Judge tosses suit on 2 ballot issues in Arkansas

Titles for Legislature’s proposals subject to lower bar, ruling asserts

FILE - The Pulaski County courthouse in downtown Little Rock is shown in this 2019 file photo.
FILE - The Pulaski County courthouse in downtown Little Rock is shown in this 2019 file photo.

A lawsuit aimed at barring two Legislature-proposed Arkansas constitutional amendments from the November election was thrown out of court Wednesday with a Pulaski County circuit judge's ruling that such proposals cannot be held to the same standard as the ones that reach the ballot by public petition, known as initiated acts.

Siding with Secretary of State John Thurston, Judge Mary McGowan dismissed the 2½-month-old litigation in a seven-page ruling that cited 38 years of Arkansas Supreme Court precedence.

Tom Steele, chairman of the Arkansas Term Limits committee, sued Thurston, a Republican in his first term, in June, arguing that the description of the proposals that voters will see on their ballots -- the ballot titles -- are misleading and won't provide them with enough information to make informed decisions.

But that title standard only applies to public-supported amendment proposals, which are controlled by Amendment 7 of the state constitution, the judge ruled.

[RELATED » Full coverage of elections in Arkansas » arkansasonline.com/elections/]

"Because these two issues are proposed constitutional amendments by the General Assembly, the less stringent standard of review is under Article 19 ... of the Arkansas Constitution," she wrote. "Under this standard, the ballot titles ... are valid so long as each title identifies the proposed amendment as the one widely published in newspapers and distinguishes the proposed amendment from the other proposals."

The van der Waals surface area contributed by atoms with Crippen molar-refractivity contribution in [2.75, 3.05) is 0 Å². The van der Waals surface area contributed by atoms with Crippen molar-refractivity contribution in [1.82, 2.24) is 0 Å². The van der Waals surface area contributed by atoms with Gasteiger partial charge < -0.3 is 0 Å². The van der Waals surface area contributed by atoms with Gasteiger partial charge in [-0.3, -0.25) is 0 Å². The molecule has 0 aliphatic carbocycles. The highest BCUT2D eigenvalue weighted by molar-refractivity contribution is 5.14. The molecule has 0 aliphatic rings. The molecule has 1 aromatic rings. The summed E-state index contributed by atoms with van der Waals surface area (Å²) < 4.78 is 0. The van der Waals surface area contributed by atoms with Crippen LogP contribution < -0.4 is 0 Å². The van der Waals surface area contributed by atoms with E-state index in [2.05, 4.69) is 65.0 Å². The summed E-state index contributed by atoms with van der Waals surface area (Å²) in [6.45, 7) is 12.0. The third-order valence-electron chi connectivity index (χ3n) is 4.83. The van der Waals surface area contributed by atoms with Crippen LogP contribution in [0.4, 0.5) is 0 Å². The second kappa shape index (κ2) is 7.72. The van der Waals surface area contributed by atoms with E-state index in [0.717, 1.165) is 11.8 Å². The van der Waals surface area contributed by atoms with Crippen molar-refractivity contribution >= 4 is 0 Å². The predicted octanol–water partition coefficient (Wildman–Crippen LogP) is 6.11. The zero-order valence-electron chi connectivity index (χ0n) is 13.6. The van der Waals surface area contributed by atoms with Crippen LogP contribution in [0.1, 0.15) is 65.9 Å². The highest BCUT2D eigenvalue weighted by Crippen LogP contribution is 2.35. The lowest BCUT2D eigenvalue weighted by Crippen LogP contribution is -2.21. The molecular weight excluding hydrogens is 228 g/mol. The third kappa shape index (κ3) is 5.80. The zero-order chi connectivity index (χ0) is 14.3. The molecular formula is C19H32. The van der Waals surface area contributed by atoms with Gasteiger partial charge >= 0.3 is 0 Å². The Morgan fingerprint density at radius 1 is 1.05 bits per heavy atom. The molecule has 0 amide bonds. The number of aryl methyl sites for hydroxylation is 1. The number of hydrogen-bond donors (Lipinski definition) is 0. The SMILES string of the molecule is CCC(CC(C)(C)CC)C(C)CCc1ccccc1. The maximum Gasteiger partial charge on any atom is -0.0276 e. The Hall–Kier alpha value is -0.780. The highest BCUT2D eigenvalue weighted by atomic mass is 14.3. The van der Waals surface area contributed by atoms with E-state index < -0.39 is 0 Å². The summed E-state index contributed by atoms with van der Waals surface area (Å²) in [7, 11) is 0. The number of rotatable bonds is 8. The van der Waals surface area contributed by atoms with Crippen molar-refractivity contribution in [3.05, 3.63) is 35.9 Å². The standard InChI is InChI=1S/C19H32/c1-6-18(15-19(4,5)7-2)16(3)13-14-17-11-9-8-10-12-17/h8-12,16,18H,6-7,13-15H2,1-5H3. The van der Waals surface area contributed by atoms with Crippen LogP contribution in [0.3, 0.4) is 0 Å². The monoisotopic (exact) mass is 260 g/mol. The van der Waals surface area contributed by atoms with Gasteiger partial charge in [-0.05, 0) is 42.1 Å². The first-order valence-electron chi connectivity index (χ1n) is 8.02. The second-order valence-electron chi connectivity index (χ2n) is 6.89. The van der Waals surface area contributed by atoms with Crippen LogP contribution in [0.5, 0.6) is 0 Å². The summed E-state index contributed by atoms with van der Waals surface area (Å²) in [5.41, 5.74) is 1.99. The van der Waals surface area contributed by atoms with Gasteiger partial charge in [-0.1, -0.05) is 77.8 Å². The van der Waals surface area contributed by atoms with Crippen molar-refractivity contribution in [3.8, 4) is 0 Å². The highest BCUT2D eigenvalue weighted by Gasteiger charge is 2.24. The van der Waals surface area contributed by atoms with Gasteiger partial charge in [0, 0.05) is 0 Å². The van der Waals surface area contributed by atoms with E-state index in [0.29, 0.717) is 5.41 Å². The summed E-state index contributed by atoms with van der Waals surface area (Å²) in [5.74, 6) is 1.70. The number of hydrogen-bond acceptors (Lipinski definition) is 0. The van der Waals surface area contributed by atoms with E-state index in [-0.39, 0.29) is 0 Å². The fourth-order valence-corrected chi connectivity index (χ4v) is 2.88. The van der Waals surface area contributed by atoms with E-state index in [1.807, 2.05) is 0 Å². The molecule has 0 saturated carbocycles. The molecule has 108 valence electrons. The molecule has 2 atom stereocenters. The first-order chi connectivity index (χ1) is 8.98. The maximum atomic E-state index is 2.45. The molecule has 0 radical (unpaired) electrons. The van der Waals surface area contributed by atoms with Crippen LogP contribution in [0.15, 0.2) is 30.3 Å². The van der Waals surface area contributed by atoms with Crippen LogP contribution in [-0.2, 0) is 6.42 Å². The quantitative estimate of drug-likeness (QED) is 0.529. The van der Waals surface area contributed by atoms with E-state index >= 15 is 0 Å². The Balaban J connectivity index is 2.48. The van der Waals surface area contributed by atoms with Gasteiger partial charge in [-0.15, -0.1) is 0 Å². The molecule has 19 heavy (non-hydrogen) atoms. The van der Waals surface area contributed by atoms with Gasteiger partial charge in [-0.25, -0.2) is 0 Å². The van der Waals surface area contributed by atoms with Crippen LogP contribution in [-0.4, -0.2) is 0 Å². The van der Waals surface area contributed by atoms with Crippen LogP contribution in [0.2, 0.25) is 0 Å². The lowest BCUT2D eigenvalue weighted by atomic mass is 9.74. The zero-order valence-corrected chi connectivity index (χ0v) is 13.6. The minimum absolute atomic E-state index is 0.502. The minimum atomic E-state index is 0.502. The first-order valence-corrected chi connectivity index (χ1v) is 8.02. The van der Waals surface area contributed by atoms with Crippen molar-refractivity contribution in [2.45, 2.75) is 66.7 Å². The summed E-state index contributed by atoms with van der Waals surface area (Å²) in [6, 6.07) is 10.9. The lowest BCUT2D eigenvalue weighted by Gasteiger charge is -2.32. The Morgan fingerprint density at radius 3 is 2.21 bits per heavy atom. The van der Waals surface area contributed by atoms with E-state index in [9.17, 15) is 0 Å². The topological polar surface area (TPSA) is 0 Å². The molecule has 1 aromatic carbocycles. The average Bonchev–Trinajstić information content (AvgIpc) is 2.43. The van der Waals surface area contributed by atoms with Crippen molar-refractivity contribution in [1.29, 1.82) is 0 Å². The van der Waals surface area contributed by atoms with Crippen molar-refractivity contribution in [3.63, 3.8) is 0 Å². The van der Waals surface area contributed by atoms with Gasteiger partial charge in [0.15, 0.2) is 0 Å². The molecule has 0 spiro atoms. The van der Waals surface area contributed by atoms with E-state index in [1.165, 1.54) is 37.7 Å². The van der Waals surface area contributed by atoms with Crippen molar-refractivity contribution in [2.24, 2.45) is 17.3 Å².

The only way a legislative proposal could be disqualified is if the ballot title "is worded in some way as to constitute a manifest fraud upon the public," McGowan wrote, quoting a 2011 Supreme Court ruling, Forrester v. Martin, involving a lawsuit challenging what is now Amendment 89.

In that decision, the high court ruled that ballot titles for legislative proposed amendments are solely for identification and do not have to be informative.

"When the purpose is only to identify, a ballot title is sufficient if it distinguishes the proposed amendment from others and is recognizable as referring to the amendment that was previously published in the newspapers," the judge wrote. "Constitutional amendments referred [to voters] by the General Assembly are not required to have a ballot title."

The proposed amendments being challenged were Issue 2, which would lift some restrictions of term limits, and Issue 3, which would change the way future proposed amendments are brought to a public vote.

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